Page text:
1. Thanks, Gord! I appreciate you naming that stories of people asking for healing and receiving it will always bring us questions about those who ask but do not receive.

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    2. I posted on your blog as well, your thoughts are really helpful! I just need to maybe “be real” and put it all out there…admit that it IS hard to understand why some people get this miracle or that miracle, etc. I need to keep reminding myself of that quote from Evelyn Underhill:, “If God were small enough to be understood, He would not be big enough to be worshipped.”

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  2. I’m pairing the story of Bartimaeus with Hannah in 1 Samuel. Both kept asking until their needs were heard. Also asking in what ways we are the townspeople, silencing those on the margins until someone we admire notices them. Right now, my sermon title is ‘Refusing to Be Silenced.’

    Liked by 3 people

    1. Oh, this is great! Not just “ask and you shall receive” but “ask until you receive” as spiritual discipline/promise. Don’t listen to those who would silence you but remember that God tells you to keep on asking. Thanks for this insight!

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  3. I’m pondering a sermon on the role of the bystanders/crowd in this story. In the previous healing of the blind man, Jesus carefully removes him from the crowd first. Now, it’s all out in the open. Not sure where I’m going with that, but it’s a start (!) on a Tuesday morning (!)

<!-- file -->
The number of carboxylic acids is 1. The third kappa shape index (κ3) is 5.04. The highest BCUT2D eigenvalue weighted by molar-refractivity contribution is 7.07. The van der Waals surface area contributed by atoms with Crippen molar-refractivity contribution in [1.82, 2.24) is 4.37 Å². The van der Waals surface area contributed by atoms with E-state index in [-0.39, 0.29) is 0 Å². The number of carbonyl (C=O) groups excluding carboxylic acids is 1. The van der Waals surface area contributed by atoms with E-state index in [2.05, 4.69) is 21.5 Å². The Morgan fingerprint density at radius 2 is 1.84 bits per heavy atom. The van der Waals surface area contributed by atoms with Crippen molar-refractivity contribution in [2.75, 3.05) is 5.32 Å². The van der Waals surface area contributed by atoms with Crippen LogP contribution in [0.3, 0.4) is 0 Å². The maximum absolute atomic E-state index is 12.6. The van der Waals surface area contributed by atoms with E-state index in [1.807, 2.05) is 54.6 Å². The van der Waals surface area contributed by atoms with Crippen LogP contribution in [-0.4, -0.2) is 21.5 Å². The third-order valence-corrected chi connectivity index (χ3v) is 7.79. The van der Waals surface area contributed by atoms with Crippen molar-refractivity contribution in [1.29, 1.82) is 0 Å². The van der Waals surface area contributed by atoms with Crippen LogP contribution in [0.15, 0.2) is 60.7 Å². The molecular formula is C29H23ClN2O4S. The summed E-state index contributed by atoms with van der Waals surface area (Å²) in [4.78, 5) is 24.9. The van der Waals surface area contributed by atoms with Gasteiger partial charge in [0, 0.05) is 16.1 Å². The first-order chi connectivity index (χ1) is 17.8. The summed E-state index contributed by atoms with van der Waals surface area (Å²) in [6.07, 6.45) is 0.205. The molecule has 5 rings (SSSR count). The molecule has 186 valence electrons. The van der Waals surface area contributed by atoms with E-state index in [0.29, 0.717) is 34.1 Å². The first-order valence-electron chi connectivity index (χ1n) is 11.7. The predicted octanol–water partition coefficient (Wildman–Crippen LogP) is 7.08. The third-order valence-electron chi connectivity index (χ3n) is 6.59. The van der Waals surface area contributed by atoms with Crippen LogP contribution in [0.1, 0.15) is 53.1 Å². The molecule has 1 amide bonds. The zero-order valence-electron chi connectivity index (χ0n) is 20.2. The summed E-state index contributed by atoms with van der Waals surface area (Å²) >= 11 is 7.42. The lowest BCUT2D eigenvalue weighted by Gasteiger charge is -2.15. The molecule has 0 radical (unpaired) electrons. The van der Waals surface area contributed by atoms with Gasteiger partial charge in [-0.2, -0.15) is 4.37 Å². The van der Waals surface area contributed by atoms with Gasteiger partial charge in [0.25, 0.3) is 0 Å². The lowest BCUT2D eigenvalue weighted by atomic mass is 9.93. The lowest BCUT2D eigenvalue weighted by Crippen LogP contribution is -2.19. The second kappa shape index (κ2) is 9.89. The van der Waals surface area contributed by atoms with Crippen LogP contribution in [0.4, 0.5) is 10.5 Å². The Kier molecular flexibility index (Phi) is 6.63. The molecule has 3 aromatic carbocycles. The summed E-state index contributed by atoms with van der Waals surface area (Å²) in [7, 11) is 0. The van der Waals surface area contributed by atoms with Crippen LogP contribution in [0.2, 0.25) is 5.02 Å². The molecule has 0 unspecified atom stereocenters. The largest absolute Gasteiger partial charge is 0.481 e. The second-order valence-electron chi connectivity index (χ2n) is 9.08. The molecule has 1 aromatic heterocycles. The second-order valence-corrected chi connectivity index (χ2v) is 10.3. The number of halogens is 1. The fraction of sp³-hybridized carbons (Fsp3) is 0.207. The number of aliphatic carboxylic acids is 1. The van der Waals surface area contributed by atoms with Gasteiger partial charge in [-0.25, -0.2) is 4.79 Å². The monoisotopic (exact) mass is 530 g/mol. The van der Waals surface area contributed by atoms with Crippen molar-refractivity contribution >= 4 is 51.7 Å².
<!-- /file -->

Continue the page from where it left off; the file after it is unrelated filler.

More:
Liked by 1 person

    1. Thanks for that perspective, Monica. I wonder what our role is as bystanders too, hearing this story after the fact….

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  4. I am going with a sustainable sermon. the deadline is tonight, and while I would love to engage with the story anew, I don’t have the time or the energy, so 6 years ago sermon it is. and I still have a funeral sermon to write for tomorrow. We are coming out of over 100 days of stay at home orders and are stills ending out worship and not meeting in person until December.

    Liked by 2 people

  5. I am having the hardest, hardest time with this…I am preaching on the Mark text in the senior living residence where I serve as chaplain. So many have lost their eyesight, their memory, their ability to walk, hear, etc. I mean, we are talking about a group of people who range in age from 73-101. How do I preach “different ways of seeing” being more important than actual sight, when I am a sighted chick? How do tell them to “keep asking” “keep praying” when they, like all of us, know that every prayer isn’t answered…healing miracles are tough for me, you know? I know they happen, and that is wonderful! But still…why doesn’t everyone get the miracle! And I know we all get THE miracle, and oh man, I know that IS way better than anything for which we could ask! But I just have no idea where to take this…what is that God wants me to say, you know?